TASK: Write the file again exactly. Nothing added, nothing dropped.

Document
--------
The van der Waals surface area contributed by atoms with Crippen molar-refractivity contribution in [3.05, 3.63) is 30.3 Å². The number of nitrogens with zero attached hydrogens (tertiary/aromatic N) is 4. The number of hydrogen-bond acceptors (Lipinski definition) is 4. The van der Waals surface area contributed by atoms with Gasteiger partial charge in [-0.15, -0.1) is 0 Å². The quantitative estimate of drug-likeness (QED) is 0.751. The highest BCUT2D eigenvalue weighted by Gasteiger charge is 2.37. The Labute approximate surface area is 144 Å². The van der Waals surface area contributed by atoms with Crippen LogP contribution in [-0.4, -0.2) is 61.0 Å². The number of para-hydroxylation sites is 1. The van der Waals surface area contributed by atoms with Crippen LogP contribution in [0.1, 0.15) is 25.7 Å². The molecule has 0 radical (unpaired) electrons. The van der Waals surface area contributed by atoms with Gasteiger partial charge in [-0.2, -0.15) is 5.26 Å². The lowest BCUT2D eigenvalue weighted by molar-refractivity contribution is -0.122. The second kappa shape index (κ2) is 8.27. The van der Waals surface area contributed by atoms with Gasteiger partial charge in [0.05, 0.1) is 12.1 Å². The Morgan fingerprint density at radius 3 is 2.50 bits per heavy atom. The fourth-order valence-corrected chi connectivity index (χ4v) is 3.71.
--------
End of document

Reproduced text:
The van der Waals surface area contributed by atoms with Crippen molar-refractivity contribution in [3.05, 3.63) is 30.3 Å². The number of nitrogens with zero attached hydrogens (tertiary/aromatic N) is 4. The number of hydrogen-bond acceptors (Lipinski definition) is 4. The van der Waals surface area contributed by atoms with Gasteiger partial charge in [-0.15, -0.1) is 0 Å². The quantitative estimate of drug-likeness (QED) is 0.751. The highest BCUT2D eigenvalue weighted by Gasteiger charge is 2.37. The Labute approximate surface area is 144 Å². The van der Waals surface area contributed by atoms with Crippen LogP contribution in [-0.4, -0.2) is 61.0 Å². The number of para-hydroxylation sites is 1. The van der Waals surface area contributed by atoms with Crippen LogP contribution in [0.1, 0.15) is 25.7 Å². The molecule has 0 radical (unpaired) electrons. The van der Waals surface area contributed by atoms with Gasteiger partial charge in [-0.2, -0.15) is 5.26 Å². The lowest BCUT2D eigenvalue weighted by molar-refractivity contribution is -0.122. The second kappa shape index (κ2) is 8.27. The van der Waals surface area contributed by atoms with Gasteiger partial charge in [0.05, 0.1) is 12.1 Å². The Morgan fingerprint density at radius 3 is 2.50 bits per heavy atom. The fourth-order valence-corrected chi connectivity index (χ4v) is 3.71.